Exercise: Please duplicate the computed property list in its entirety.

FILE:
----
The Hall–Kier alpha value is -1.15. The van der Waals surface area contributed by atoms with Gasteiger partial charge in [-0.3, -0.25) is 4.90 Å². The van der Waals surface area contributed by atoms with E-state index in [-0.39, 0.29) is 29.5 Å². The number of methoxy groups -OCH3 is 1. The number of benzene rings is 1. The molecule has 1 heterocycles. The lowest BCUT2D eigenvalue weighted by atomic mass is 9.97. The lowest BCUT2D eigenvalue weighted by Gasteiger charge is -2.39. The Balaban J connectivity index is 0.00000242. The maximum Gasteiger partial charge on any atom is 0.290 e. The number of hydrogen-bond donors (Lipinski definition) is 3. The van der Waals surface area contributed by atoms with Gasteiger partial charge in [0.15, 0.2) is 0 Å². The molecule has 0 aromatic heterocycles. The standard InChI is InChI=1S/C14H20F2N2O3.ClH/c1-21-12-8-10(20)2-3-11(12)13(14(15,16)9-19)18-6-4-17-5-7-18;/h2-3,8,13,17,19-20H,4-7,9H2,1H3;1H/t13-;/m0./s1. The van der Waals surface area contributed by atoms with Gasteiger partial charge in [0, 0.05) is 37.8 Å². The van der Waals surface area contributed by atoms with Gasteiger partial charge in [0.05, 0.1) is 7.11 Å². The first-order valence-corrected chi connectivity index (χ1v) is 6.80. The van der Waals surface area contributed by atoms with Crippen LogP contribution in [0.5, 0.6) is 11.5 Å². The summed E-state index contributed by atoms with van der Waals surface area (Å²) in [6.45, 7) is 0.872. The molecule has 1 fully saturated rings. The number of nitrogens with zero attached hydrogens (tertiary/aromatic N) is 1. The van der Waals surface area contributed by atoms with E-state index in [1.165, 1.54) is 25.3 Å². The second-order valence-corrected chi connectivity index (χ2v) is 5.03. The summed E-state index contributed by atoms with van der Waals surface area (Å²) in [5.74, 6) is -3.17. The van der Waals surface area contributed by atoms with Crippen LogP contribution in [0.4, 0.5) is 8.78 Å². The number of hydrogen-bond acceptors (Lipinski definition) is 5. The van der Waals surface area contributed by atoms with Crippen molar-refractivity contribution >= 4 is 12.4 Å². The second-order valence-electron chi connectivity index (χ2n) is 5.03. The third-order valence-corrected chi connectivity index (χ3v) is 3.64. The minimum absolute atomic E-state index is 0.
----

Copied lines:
The Hall–Kier alpha value is -1.15. The van der Waals surface area contributed by atoms with Gasteiger partial charge in [-0.3, -0.25) is 4.90 Å². The van der Waals surface area contributed by atoms with E-state index in [-0.39, 0.29) is 29.5 Å². The number of methoxy groups -OCH3 is 1. The number of benzene rings is 1. The molecule has 1 heterocycles. The lowest BCUT2D eigenvalue weighted by atomic mass is 9.97. The lowest BCUT2D eigenvalue weighted by Gasteiger charge is -2.39. The Balaban J connectivity index is 0.00000242. The maximum Gasteiger partial charge on any atom is 0.290 e. The number of hydrogen-bond donors (Lipinski definition) is 3. The van der Waals surface area contributed by atoms with Gasteiger partial charge in [0.15, 0.2) is 0 Å². The molecule has 0 aromatic heterocycles. The standard InChI is InChI=1S/C14H20F2N2O3.ClH/c1-21-12-8-10(20)2-3-11(12)13(14(15,16)9-19)18-6-4-17-5-7-18;/h2-3,8,13,17,19-20H,4-7,9H2,1H3;1H/t13-;/m0./s1. The van der Waals surface area contributed by atoms with Gasteiger partial charge in [0, 0.05) is 37.8 Å². The van der Waals surface area contributed by atoms with Gasteiger partial charge in [0.05, 0.1) is 7.11 Å². The first-order valence-corrected chi connectivity index (χ1v) is 6.80. The van der Waals surface area contributed by atoms with Crippen LogP contribution in [0.5, 0.6) is 11.5 Å². The summed E-state index contributed by atoms with van der Waals surface area (Å²) in [6.45, 7) is 0.872. The molecule has 1 fully saturated rings. The number of nitrogens with zero attached hydrogens (tertiary/aromatic N) is 1. The van der Waals surface area contributed by atoms with E-state index in [1.165, 1.54) is 25.3 Å². The second-order valence-corrected chi connectivity index (χ2v) is 5.03. The summed E-state index contributed by atoms with van der Waals surface area (Å²) in [5.74, 6) is -3.17. The van der Waals surface area contributed by atoms with Crippen LogP contribution in [0.4, 0.5) is 8.78 Å². The number of hydrogen-bond acceptors (Lipinski definition) is 5. The van der Waals surface area contributed by atoms with Crippen molar-refractivity contribution >= 4 is 12.4 Å². The second-order valence-electron chi connectivity index (χ2n) is 5.03. The third-order valence-corrected chi connectivity index (χ3v) is 3.64. The minimum absolute atomic E-state index is 0.